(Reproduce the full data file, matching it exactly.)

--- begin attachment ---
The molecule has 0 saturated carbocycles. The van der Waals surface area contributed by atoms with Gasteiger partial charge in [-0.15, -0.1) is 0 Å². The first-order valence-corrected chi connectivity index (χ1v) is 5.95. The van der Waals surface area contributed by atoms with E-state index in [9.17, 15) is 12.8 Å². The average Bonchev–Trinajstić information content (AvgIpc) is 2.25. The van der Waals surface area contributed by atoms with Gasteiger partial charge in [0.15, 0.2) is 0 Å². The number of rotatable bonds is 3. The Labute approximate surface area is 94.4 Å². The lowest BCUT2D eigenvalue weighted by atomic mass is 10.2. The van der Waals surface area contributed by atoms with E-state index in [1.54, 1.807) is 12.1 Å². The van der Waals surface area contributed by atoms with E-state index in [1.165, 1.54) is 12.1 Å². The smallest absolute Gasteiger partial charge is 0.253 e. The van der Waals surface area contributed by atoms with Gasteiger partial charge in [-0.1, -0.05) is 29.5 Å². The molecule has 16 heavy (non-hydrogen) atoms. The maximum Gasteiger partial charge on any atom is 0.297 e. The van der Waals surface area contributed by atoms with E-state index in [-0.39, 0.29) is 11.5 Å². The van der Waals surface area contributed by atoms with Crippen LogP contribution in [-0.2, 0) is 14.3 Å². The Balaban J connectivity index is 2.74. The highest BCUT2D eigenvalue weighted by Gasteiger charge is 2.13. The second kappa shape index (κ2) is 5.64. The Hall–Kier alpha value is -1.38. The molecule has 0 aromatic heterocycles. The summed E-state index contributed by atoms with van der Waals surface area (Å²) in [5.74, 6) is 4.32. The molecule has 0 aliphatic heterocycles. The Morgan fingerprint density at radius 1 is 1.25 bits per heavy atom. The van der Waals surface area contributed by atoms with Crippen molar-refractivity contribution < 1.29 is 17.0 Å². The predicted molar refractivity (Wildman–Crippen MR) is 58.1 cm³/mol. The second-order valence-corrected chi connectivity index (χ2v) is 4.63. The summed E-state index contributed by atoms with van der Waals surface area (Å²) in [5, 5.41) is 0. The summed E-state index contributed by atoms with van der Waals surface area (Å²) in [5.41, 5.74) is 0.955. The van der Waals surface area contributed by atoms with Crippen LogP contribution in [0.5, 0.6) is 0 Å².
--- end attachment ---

The molecule has 0 saturated carbocycles. The van der Waals surface area contributed by atoms with Gasteiger partial charge in [-0.15, -0.1) is 0 Å². The first-order valence-corrected chi connectivity index (χ1v) is 5.95. The van der Waals surface area contributed by atoms with E-state index in [9.17, 15) is 12.8 Å². The average Bonchev–Trinajstić information content (AvgIpc) is 2.25. The van der Waals surface area contributed by atoms with Gasteiger partial charge in [0.15, 0.2) is 0 Å². The number of rotatable bonds is 3. The Labute approximate surface area is 94.4 Å². The lowest BCUT2D eigenvalue weighted by atomic mass is 10.2. The van der Waals surface area contributed by atoms with E-state index in [1.54, 1.807) is 12.1 Å². The van der Waals surface area contributed by atoms with E-state index in [1.165, 1.54) is 12.1 Å². The smallest absolute Gasteiger partial charge is 0.253 e. The van der Waals surface area contributed by atoms with Gasteiger partial charge in [-0.1, -0.05) is 29.5 Å². The molecule has 16 heavy (non-hydrogen) atoms. The maximum Gasteiger partial charge on any atom is 0.297 e. The van der Waals surface area contributed by atoms with E-state index in [-0.39, 0.29) is 11.5 Å². The van der Waals surface area contributed by atoms with Crippen LogP contribution in [-0.2, 0) is 14.3 Å². The Balaban J connectivity index is 2.74. The highest BCUT2D eigenvalue weighted by Gasteiger charge is 2.13. The second kappa shape index (κ2) is 5.64. The Hall–Kier alpha value is -1.38. The molecule has 0 aromatic heterocycles. The summed E-state index contributed by atoms with van der Waals surface area (Å²) in [5.74, 6) is 4.32. The molecule has 0 aliphatic heterocycles. The Morgan fingerprint density at radius 1 is 1.25 bits per heavy atom. The van der Waals surface area contributed by atoms with Crippen molar-refractivity contribution < 1.29 is 17.0 Å². The predicted molar refractivity (Wildman–Crippen MR) is 58.1 cm³/mol. The second-order valence-corrected chi connectivity index (χ2v) is 4.63. The summed E-state index contributed by atoms with van der Waals surface area (Å²) in [5, 5.41) is 0. The summed E-state index contributed by atoms with van der Waals surface area (Å²) in [5.41, 5.74) is 0.955. The van der Waals surface area contributed by atoms with Crippen LogP contribution in [0.5, 0.6) is 0 Å².